A+

A+ B+

B+

B+ A-

A-

A- B-

B-

A+ B-

Now you get 400 steps per revolution instead (or at least twice as many, if you have a different resolution than 1.8° per step).

In the second case, when you have power in both coils at the same time, current should be reduced to 0.7 times the normal current.

To get the best torque at higher speeds, you need a chopping driver with current control. You feed a 5 V motor with a higher voltage, but control the current and chop the voltage so you regulate the current that way. The higher drive voltage will help reversing the current flow faster, which is essential for high torque at higher speeds.

With a good chopping driver and sufficiently high voltage, you can count on running the motor up to 500 r/min without much torque derating. Going above 1000 r/min is usually difficult.

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Everything I've seen online, including the Arduino stepper library, use the sequence below, which is what I'm using:

A+ B+ /
A- B+ /
A- B- /
A+ B- /

That seems to work...
I'm curious to see how the motors would run using your half-step sequence. Easy enough to change, so I'll test it out in the next few days and get back to you.
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Now I didn't read everything you've written carefully, but based on years of professional experience with stepper motors, I think you still have the stepper motor drive sequence wrong.

For a 2-phase motor, running at full steps, the sequence is like this:

A+

B+

A-

B-

The notation A+ here means that you run current through the A coil in positive direction, with nothing in the B coil. B- implies you've reversed the B coil with no current in the A coil. If the motor just rocks back and forth, you have one coil connected backwards.

For many stepper motors, this will give you 200 pulses per revolution.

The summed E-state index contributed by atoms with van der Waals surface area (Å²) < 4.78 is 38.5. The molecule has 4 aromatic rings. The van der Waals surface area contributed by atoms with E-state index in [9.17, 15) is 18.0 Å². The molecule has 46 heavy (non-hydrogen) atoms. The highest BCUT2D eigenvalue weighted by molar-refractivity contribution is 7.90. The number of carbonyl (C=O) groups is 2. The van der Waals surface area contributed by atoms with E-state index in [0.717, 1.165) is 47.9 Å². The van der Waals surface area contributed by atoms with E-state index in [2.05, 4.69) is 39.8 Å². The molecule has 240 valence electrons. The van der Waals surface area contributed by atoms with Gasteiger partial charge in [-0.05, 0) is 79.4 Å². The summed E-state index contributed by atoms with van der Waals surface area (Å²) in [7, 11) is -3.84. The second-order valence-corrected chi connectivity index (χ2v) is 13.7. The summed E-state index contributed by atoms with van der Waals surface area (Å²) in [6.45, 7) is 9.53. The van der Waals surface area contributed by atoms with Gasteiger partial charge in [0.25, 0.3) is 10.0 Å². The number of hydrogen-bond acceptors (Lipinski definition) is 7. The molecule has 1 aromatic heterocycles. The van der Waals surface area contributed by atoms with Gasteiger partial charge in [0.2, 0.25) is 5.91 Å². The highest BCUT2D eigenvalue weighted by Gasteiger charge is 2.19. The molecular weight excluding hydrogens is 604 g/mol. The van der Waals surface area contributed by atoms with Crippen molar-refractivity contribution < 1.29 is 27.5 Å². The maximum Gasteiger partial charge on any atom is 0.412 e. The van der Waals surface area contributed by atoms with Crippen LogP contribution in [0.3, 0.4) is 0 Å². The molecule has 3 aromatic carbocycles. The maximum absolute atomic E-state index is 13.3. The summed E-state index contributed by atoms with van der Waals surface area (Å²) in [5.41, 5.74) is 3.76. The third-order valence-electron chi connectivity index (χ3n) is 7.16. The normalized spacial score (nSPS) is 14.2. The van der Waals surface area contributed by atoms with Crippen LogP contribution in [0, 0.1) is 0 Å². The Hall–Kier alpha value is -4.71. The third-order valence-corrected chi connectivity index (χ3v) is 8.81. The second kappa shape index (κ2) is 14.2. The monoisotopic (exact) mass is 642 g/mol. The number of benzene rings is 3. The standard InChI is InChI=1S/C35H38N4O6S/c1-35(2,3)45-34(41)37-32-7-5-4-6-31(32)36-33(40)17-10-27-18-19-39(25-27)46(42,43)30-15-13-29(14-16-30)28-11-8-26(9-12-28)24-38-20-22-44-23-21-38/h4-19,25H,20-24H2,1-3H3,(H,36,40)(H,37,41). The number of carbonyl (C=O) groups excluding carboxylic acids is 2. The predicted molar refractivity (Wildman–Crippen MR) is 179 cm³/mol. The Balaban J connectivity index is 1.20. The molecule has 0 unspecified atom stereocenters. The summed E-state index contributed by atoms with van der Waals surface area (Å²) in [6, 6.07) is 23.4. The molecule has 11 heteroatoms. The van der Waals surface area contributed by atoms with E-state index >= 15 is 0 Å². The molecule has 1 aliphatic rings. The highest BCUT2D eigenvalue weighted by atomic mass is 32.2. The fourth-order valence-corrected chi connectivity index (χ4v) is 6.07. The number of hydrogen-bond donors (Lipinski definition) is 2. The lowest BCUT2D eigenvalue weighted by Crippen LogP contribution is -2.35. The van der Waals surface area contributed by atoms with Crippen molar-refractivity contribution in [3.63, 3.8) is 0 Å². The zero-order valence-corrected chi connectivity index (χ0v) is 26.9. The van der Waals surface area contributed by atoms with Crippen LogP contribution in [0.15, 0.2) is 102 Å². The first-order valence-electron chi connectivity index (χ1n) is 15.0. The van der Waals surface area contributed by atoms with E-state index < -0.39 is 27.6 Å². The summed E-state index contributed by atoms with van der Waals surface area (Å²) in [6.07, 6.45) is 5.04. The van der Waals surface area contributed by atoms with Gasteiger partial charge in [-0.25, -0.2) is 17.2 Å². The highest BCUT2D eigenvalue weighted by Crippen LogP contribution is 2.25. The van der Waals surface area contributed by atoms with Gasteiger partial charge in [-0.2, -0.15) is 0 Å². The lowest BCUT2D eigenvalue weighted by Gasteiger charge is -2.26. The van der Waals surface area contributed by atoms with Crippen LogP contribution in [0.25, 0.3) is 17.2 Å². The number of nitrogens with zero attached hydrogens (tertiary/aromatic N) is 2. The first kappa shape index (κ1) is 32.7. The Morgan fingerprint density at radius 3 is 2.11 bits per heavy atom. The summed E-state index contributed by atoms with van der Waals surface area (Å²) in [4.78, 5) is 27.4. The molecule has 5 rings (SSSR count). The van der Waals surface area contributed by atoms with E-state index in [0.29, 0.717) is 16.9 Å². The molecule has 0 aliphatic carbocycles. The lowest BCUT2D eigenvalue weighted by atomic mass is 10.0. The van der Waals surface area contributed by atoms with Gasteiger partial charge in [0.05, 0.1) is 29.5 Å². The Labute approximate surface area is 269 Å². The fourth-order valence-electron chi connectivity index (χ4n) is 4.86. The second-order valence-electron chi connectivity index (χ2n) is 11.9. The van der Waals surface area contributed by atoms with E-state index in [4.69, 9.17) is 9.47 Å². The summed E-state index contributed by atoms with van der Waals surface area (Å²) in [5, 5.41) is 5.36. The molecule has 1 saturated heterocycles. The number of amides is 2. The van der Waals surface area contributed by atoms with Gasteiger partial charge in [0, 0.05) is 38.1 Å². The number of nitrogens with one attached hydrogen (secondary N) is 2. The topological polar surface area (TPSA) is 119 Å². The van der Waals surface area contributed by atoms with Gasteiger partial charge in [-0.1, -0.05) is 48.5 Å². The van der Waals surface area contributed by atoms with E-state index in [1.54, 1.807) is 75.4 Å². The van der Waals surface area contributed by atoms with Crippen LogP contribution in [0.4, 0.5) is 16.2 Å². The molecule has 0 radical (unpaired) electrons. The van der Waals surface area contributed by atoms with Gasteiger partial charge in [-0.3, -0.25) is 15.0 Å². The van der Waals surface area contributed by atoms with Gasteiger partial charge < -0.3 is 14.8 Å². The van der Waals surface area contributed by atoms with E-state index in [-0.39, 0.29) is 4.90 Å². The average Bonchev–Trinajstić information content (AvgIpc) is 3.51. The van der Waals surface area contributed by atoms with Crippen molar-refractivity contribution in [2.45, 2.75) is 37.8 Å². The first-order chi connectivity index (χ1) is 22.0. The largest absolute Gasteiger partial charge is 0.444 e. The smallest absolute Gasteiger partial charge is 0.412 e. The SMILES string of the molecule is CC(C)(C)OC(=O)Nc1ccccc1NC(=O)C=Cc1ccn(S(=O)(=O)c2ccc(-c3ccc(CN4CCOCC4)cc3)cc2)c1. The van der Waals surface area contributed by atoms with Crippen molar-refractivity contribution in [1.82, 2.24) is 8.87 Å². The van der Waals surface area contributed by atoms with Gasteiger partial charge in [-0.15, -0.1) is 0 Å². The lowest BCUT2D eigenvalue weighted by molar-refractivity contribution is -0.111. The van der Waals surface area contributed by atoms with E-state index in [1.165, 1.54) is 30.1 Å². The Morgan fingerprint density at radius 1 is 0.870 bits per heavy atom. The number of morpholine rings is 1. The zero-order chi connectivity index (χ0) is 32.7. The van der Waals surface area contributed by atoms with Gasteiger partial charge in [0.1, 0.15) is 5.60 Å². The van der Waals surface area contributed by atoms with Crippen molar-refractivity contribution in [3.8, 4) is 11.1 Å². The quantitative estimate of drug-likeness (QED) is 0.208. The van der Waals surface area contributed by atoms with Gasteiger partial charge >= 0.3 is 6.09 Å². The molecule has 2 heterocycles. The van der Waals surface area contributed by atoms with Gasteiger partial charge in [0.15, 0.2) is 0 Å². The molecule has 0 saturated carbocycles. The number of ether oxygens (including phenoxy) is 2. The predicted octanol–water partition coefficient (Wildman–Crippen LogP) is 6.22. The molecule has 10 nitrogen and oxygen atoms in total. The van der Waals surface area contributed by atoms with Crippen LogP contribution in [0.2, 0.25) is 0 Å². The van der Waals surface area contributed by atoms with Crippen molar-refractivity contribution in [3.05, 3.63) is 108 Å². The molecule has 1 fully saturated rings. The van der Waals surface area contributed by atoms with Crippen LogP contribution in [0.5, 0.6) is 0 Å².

To run the motor in half steps, the sequence is like this

A+

A+ B+

B+

B+ A-

A-

A- B-

B-

A+ B-

Now you get 400 steps per revolution instead (or at least twice as many, if you have a different resolution than 1.8° per step).

In the second case, when you have power in both coils at the same time, current should be reduced to 0.7 times the normal current.

To get the best torque at higher speeds, you need a chopping driver with current control. You feed a 5 V motor with a higher voltage, but control the current and chop the voltage so you regulate the current that way. The higher drive voltage will help reversing the current flow faster, which is essential for high torque at higher speeds.

With a good chopping driver and sufficiently high voltage, you can count on running the motor up to 500 r/min without much torque derating. Going above 1000 r/min is usually difficult.

You were right! Adding the A+, B+, A- and B- in between the other steps in the sequence you mentioned indeed doubled my resolution on the plotter by moving the motors in half-steps, and they run quieter as well. It's interesting that this specific sequence is not commonly mentioned on-line... Thank you for pointing this out to me. This will allow me to create even more elaborate graphics.

I'm going to update the post accordingly.

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I've not looked at what they recommend in conjunction with Aurdino projects, or other similar hobby sites. What I wrote is based on my professional experience, where we used some 1500-2000 stepper motors every year, mostly of frame 34 size (3.4" square flange). We were typically driving them with voltages from 42 up to 60 V. You need a current controlling chopping driver to do that, or they burn immediately.

Nowadays, speed demand for our machines has increased to such values that we hardly use steppers any longer, but full servo motors instead.

It's acutally the "current in one coil at a time" that's the simplest full step sequence. Sending current through two coils at a time is the half steps in between. But if you use only them, as you started with, you get a full step sequence with more torque, but also requiring more power. There are also microstepping drives, which can vary the current in the coils in very small step. They typically create 10000 steps per revolution, or even more. This microstepping makes steppers run more smoothly.

A current regulating chopping drive will normally reduce the current in the windings at half step positions to 0.7 times the current at full steps. Since two coils are excited at the same time, the power dissipation then becomes the same for all steps.

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Here's a link to a description of the two full step sequences, and them combined making a half step sequence. Microstepping is also explained.